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Topic: MIT Math Diagnostic for Physics Placement
Replies: 17   Last Post: Oct 24, 2012 12:51 PM

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Dave L. Renfro

Posts: 4,546
Registered: 12/3/04
Re: MIT Math Diagnostic for Physics Placement
Posted: Oct 22, 2012 2:06 PM
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Robert Hansen wrote:

http://mathforum.org/kb/message.jspa?messageID=7910476

> This is a practice exam...
>
> http://web.mit.edu/firstyear/2016/subjects/PracticeTest2008.pdf
>
> This is essentially a pre-calculus exam.


[...]

> It amazes me that MIT freshmen would have so much
> difficulty with this exam.


I too am rather amazed, but not because they're essentially
precalculus level, but because the difficulty level doesn't
seem to exceed what shows up on average level precalculus
tests. I can somewhat believe this now, but if you had shown
this to me when I was in high school, I would have thought
this was a joke (except the two or three "find the derivative"
questions, which could be a problem for someone whose high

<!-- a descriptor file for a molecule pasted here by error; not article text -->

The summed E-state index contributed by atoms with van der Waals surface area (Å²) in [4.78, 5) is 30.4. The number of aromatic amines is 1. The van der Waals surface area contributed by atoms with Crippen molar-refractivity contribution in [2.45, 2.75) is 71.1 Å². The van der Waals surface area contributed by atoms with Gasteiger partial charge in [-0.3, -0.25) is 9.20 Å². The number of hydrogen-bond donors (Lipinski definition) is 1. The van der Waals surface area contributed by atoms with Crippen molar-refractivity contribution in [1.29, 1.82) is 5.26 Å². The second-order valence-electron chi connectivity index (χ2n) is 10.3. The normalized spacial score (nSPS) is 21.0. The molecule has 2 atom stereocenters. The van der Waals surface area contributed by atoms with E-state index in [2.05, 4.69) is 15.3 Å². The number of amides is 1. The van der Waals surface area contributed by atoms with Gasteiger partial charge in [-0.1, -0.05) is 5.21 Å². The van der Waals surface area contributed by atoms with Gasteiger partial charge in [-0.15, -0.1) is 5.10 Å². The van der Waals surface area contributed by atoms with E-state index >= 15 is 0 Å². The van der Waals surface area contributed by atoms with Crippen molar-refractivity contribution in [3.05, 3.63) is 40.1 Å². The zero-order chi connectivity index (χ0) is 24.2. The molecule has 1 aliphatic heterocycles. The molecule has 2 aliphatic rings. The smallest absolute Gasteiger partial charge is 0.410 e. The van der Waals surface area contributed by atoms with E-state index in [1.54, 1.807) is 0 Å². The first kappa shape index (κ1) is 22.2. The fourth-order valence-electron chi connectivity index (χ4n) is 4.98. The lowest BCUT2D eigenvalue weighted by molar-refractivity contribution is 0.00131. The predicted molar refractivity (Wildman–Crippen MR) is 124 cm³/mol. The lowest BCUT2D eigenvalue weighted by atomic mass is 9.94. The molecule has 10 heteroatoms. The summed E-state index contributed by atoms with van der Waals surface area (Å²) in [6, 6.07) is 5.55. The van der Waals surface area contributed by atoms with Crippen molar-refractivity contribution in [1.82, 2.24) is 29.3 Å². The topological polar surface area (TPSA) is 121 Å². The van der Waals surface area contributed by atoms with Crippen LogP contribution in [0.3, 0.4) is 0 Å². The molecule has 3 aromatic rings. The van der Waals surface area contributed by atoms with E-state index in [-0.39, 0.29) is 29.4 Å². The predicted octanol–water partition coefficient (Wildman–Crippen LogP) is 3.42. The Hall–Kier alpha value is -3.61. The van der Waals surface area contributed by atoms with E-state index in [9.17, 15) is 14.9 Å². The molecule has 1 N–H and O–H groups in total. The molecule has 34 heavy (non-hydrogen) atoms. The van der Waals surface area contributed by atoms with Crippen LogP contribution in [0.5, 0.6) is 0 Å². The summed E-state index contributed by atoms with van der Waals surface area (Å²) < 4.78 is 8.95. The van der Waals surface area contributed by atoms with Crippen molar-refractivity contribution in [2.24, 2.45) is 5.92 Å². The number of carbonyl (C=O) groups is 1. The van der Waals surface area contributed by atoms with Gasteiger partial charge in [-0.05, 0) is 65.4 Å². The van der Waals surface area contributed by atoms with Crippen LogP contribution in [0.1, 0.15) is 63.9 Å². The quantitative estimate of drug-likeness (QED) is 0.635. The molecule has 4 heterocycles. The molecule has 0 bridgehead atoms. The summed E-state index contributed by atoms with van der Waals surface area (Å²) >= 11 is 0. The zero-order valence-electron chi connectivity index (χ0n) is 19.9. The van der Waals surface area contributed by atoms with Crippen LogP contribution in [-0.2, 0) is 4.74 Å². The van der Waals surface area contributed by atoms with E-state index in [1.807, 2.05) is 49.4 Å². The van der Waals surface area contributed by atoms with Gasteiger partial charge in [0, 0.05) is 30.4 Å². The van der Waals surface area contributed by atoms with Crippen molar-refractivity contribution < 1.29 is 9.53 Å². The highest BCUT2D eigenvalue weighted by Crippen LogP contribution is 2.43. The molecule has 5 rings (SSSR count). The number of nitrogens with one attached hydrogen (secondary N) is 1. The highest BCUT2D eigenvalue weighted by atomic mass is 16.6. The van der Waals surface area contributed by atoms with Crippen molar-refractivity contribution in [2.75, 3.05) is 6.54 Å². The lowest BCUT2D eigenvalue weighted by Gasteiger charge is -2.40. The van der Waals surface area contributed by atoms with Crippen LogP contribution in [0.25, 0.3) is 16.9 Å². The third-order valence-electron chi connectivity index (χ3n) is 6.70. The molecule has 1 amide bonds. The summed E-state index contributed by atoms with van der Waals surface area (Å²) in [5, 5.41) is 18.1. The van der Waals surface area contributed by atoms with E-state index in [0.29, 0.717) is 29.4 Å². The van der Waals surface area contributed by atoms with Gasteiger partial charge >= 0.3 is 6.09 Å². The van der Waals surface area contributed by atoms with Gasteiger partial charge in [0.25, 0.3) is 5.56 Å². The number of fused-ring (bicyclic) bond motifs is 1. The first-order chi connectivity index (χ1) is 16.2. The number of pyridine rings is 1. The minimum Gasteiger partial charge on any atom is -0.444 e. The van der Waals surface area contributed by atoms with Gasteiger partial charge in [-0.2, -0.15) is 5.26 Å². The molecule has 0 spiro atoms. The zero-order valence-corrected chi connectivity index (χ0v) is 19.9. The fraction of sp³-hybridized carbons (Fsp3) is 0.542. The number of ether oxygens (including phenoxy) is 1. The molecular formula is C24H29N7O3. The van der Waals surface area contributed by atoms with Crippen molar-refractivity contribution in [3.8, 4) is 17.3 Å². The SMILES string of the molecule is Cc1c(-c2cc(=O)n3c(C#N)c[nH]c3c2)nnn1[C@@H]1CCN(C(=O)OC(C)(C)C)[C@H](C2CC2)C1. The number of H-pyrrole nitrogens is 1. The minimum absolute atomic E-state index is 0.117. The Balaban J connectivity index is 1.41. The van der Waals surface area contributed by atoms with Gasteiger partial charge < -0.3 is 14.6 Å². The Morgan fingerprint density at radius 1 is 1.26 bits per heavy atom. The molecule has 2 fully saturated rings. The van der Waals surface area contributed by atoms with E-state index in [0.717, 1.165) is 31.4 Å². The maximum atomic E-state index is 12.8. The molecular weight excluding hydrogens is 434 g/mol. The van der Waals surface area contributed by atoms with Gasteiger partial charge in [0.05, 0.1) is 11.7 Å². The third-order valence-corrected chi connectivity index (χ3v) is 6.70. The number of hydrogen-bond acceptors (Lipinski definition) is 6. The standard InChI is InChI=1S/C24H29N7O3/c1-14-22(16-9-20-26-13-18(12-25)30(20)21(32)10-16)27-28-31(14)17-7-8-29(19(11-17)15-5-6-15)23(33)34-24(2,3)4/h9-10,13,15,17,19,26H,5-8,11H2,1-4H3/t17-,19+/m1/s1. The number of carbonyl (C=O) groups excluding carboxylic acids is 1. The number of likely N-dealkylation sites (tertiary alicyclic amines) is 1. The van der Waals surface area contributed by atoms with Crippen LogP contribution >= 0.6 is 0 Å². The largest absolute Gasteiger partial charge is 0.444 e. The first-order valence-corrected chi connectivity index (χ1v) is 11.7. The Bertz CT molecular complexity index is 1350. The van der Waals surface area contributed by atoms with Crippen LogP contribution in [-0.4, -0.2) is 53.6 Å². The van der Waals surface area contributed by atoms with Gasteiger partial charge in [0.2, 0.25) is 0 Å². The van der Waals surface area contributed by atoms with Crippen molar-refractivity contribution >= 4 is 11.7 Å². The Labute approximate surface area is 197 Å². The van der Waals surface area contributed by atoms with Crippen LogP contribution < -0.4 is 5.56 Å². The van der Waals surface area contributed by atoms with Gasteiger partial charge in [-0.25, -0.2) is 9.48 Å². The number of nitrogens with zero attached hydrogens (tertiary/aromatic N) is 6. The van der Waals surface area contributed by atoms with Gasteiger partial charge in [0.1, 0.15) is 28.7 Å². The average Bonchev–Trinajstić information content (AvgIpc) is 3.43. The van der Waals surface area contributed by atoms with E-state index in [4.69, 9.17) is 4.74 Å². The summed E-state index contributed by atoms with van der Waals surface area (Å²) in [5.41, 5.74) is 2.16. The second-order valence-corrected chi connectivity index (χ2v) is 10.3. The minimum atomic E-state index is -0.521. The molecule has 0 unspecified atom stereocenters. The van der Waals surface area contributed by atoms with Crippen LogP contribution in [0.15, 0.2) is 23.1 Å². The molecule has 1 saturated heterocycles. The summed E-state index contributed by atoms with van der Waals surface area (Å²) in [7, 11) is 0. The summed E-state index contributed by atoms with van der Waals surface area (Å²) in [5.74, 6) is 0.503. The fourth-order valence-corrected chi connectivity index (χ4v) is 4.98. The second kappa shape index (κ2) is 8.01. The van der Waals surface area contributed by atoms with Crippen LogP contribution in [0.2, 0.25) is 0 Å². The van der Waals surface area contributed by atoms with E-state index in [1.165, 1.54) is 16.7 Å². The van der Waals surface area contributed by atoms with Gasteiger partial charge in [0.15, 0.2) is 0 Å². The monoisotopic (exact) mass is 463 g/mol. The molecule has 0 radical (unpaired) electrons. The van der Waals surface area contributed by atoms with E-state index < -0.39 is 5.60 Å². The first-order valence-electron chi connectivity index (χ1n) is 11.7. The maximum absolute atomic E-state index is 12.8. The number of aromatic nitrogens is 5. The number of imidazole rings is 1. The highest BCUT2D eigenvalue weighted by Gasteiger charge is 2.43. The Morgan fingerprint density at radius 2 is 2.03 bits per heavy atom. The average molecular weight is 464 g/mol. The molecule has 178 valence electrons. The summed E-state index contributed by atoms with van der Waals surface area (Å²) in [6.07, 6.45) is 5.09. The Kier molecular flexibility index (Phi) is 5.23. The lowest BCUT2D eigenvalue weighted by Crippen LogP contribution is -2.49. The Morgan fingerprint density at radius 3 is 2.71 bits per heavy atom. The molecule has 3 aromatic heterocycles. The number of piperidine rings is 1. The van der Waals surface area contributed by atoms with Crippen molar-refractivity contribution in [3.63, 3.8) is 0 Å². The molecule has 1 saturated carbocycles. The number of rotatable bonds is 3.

school didn't offer calculus and who didn't have a college
campus within driving distance). I had this view (and still
do, but nowhere near as much) that those who got into places
like MIT, Pinceton, Harvard, etc. were geniuses who probably
could have learned calculus (and Russian, and molecular
biology, etc.) in middle school if they had the opportunity.
These were the 1500+ SAT people, the math olympiad people,
the people who entered projects in the Westinghouse Science
Talent Search, etc. ... the kinds of people who showed up
at a high school like mine maybe once a decade.

Now for the obligatory nitpicks of the problem statements.

Problem A1: They should say that k is an integer. Otherwise,
a correct answer would be (1/2) x 10^(log 2x), where x equals
the given numerical expression.

Problem B1: They should say that a and b are real numbers.
Otherwise, a correct answer would be a + 0*i, where a equals
the given expression(s).

Problem B2: Instead of saying "Find all possible values of x which
solve the equation x^4 - 13x^2 + 36 = 0", I would be less vague and
explicitly ask for all complex solutions.

Dave L. Renfro



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